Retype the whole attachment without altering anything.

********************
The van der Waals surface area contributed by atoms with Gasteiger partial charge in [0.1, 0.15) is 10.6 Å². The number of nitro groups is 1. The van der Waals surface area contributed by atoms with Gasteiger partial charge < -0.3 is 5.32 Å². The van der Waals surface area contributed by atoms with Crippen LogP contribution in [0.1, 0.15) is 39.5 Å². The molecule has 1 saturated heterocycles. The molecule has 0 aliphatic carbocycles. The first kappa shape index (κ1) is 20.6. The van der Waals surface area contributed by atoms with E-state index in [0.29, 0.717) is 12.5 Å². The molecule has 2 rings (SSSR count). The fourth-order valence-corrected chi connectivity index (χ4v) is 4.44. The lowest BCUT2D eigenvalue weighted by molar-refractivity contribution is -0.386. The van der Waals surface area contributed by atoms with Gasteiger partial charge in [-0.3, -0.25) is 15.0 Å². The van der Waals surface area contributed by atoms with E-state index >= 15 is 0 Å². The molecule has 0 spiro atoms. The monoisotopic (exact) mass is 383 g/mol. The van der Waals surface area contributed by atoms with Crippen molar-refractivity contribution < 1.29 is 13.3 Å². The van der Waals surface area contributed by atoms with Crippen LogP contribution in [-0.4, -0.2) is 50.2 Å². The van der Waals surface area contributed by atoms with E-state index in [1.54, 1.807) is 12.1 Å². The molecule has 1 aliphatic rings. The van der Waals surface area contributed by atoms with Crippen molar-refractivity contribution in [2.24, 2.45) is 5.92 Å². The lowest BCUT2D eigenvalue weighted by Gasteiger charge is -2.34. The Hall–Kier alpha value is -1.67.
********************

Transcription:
The van der Waals surface area contributed by atoms with Gasteiger partial charge in [0.1, 0.15) is 10.6 Å². The number of nitro groups is 1. The van der Waals surface area contributed by atoms with Gasteiger partial charge < -0.3 is 5.32 Å². The van der Waals surface area contributed by atoms with Crippen LogP contribution in [0.1, 0.15) is 39.5 Å². The molecule has 1 saturated heterocycles. The molecule has 0 aliphatic carbocycles. The first kappa shape index (κ1) is 20.6. The van der Waals surface area contributed by atoms with E-state index in [0.29, 0.717) is 12.5 Å². The molecule has 2 rings (SSSR count). The fourth-order valence-corrected chi connectivity index (χ4v) is 4.44. The lowest BCUT2D eigenvalue weighted by molar-refractivity contribution is -0.386. The van der Waals surface area contributed by atoms with Gasteiger partial charge in [-0.3, -0.25) is 15.0 Å². The van der Waals surface area contributed by atoms with E-state index >= 15 is 0 Å². The molecule has 0 spiro atoms. The monoisotopic (exact) mass is 383 g/mol. The van der Waals surface area contributed by atoms with Crippen molar-refractivity contribution < 1.29 is 13.3 Å². The van der Waals surface area contributed by atoms with Crippen LogP contribution in [-0.4, -0.2) is 50.2 Å². The van der Waals surface area contributed by atoms with E-state index in [1.54, 1.807) is 12.1 Å². The molecule has 1 aliphatic rings. The van der Waals surface area contributed by atoms with Crippen molar-refractivity contribution in [2.24, 2.45) is 5.92 Å². The lowest BCUT2D eigenvalue weighted by Gasteiger charge is -2.34. The Hall–Kier alpha value is -1.67.